If you want to follow the perfboard assembly, do that now, then solder the leads to the finished board.

The circuit is simple enough that the whole thing can be assembled freehand, which I will show you here.

Start by flipping the case over and bend the shorter (-) lead of the LED flat against the plastic. Then push it INTO the plastic by holding a hot soldering iron against the end of the lead until it melts it. Now it's SOLID!

Step 4: What IS This Sh*t???

Making our many legged creature.

Start by holding the 'C' lead of the 2N3906 to the 'B' lead of the FPN965 and soldering them together.

When you have attached the 2 capacitors and the diode to the transistors, this section is done.

Let me emphasize the need to COOL the parts after applying solder. The rule-of-thumb is to blow on the solder for TWICE as long as you apply heat. So if the joint took 2 seconds, cool it for 4 seconds. Heat is the second highest cause of failed circuits. (Number one is operator/designer stupidity.)

A few more images of the process of building our amorphous creature. Fine needle nose pliers are a must-have for little circuits like this. As is a GOOD soldering iron with a 1/16" or 1/32" tip.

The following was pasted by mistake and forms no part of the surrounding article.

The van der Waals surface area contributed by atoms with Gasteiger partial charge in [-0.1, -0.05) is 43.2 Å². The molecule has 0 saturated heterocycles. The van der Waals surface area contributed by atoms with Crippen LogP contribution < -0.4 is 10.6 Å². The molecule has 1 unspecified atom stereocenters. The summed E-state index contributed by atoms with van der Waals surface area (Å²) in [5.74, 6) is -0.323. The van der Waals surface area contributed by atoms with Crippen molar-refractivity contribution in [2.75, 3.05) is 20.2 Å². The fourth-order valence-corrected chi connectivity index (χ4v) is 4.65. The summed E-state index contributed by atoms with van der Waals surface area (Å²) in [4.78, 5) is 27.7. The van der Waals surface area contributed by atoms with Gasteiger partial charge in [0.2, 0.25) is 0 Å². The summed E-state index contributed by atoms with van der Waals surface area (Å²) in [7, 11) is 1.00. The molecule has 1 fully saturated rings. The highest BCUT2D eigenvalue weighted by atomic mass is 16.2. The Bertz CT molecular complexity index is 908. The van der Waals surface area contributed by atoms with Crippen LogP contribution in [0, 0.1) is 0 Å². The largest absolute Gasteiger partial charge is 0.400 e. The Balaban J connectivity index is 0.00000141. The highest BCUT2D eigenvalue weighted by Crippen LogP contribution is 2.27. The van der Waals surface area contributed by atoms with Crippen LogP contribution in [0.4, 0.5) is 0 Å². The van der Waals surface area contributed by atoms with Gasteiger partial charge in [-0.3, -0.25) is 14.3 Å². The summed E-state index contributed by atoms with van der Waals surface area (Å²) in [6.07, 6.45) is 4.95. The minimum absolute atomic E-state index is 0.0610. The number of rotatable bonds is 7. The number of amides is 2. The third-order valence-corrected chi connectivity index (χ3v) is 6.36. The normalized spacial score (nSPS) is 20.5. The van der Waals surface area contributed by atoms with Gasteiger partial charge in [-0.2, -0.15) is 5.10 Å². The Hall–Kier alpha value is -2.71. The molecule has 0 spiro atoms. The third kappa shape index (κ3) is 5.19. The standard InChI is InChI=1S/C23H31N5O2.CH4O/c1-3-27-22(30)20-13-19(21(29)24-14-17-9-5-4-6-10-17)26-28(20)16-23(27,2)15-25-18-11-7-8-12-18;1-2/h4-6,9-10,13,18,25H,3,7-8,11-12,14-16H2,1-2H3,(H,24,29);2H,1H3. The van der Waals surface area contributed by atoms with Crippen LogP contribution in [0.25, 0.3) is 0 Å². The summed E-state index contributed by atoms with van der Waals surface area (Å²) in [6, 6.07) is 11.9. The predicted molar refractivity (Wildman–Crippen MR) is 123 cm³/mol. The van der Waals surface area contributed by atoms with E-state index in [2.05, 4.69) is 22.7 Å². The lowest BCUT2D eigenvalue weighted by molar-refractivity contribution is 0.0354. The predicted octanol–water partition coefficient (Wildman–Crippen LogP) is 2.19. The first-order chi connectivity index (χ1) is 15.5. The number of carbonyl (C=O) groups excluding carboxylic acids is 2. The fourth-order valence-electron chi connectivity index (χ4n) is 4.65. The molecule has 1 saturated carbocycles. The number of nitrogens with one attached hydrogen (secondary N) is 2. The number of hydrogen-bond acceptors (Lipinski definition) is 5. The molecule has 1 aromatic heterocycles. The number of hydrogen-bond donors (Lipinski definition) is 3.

Step 5: Attaching to the LED

I've trimmed and cleaned up all the little solder joints and I've bent into small hooks the 3 leads which require attachments.

Step 6: A Quick Test, And...


The green wires from the Light Sensor is left unconnected.

A 'feature' of this circuit is that once on, it will not be 'distracted' by flashes of light, from passing cars etc.

Here's another approach to make your garden light more effective - by adding Bling to the Oomph!

If you like this, see other LED ideas on my website:

Step 7: Another Option.

I have a light which sits on a gate surrounded by tall trees, with perhaps a max of 3 hours of sunlight in the afternoon. I added a small 2v, 30mA solar cell which is glued on facing West. It is simply added in series with the existing one. I also put a 2000mAH Sanyo battery in. Now even on overcast and rainy days, I get a good light showing the gate.